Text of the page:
Dykes Lumber Company completes third major solar project
Dykes Lumber Company, a privately-held lumber and building materials company that has been serving the New York, New Jersey and Pennsylvania markets for over 100 years, has completed a roof-mounted commercial solar photovoltaic system on its newly-opened facility in Long Island City, New York.
“We have been quite pleased with the operational and financial performance of our initial two solar installations in New Jersey”, commented Charles Kreyer, President of Dykes, “and we are excited to now have completed our first solar project in New York. These systems make tremendous sense for Dykes from both a financial and environmental perspective.”
Solar Photovoltaic System Specifications
The Long Island City (LIC) solar system has a total capacity of 196.4kW (dc) comprising over 770 individual 60-cell solar modules. The project also includes two central inverters, a ballasted non-penetrating racking solution, and a string-level data monitoring system with an integrated commercial weather station.
The system is expected to produce more than 5.4 million kilowatt hours (kWh) of clean, carbon-free energy over the next 25 years, enough energy to power more than 30 average U.S. homes for a quarter of a century.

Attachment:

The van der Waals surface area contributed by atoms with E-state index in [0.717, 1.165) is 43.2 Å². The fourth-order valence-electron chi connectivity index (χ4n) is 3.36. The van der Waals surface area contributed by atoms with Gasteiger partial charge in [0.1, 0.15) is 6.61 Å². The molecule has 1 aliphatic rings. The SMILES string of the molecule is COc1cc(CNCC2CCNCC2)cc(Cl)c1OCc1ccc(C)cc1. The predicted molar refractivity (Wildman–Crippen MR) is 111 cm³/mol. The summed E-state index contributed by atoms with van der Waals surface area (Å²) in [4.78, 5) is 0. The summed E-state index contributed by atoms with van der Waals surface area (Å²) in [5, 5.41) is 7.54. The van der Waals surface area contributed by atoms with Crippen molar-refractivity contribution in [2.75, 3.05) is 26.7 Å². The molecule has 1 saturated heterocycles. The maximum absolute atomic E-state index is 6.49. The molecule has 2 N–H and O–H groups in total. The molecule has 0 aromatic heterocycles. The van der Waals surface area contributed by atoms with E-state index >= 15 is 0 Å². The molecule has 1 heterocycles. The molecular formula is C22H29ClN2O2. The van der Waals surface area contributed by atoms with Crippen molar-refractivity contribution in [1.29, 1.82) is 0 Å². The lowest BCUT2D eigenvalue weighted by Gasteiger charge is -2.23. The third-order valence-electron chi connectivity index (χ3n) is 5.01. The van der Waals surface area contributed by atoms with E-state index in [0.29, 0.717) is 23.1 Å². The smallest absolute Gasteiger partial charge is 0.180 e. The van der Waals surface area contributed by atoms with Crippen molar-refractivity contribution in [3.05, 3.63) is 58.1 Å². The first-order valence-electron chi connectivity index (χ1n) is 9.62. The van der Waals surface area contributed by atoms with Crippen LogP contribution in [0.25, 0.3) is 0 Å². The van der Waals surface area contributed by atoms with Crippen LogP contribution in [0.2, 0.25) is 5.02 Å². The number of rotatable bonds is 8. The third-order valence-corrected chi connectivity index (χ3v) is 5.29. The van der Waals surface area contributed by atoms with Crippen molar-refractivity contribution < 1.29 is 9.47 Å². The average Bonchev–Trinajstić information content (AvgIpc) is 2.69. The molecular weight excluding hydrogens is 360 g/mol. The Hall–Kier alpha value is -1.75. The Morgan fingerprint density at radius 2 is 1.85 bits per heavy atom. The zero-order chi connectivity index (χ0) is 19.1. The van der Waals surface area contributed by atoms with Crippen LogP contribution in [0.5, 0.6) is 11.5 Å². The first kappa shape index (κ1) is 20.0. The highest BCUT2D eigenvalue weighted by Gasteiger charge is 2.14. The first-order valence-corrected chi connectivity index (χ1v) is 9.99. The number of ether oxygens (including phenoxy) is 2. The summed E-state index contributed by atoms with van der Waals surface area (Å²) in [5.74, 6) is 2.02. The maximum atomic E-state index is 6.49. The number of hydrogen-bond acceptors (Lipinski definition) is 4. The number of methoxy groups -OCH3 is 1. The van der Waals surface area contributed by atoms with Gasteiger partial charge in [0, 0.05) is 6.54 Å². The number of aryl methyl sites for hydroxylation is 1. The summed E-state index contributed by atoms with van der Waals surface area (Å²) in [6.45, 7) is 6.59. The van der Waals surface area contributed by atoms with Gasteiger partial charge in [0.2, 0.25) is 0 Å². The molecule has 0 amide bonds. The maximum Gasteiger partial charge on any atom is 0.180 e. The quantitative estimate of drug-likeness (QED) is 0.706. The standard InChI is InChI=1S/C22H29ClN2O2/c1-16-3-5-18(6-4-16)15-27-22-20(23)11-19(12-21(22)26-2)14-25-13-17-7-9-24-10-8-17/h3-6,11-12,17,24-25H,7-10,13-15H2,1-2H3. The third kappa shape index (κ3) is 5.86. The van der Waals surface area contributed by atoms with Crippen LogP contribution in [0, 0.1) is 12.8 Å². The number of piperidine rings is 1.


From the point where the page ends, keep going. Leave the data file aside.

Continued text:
First "Remote Net-Metered" Solar Project in New York
The Dykes LIC project is one of the first recipients of NYSERDA’s “NY-Sun” funding and is the first solar project in NY state to utilize “Remote Net-Metering”, whereby surplus electricity generated by the system is credited to other Dykes’ locations in NYC. The project also utilized the NYC Solar Property Tax Abatement, which, when combined with the available Federal Solar Incentives and NYSERDA funding, provides for a rapid payback period and an attractive long-term internal rate of return.EnterSolar facilitated long-term SREC financing solutions for both of Dykes Lumber’s solar projects, providing an attractive and highly visible cash flow stream to support the project-level economic returns. The utilization of the Section 1603 Treasury Grant Program and the MACRS depreciation treatment further improved the solar project ROI, providing for a rapid payback period and an attractive long-term internal rate of return.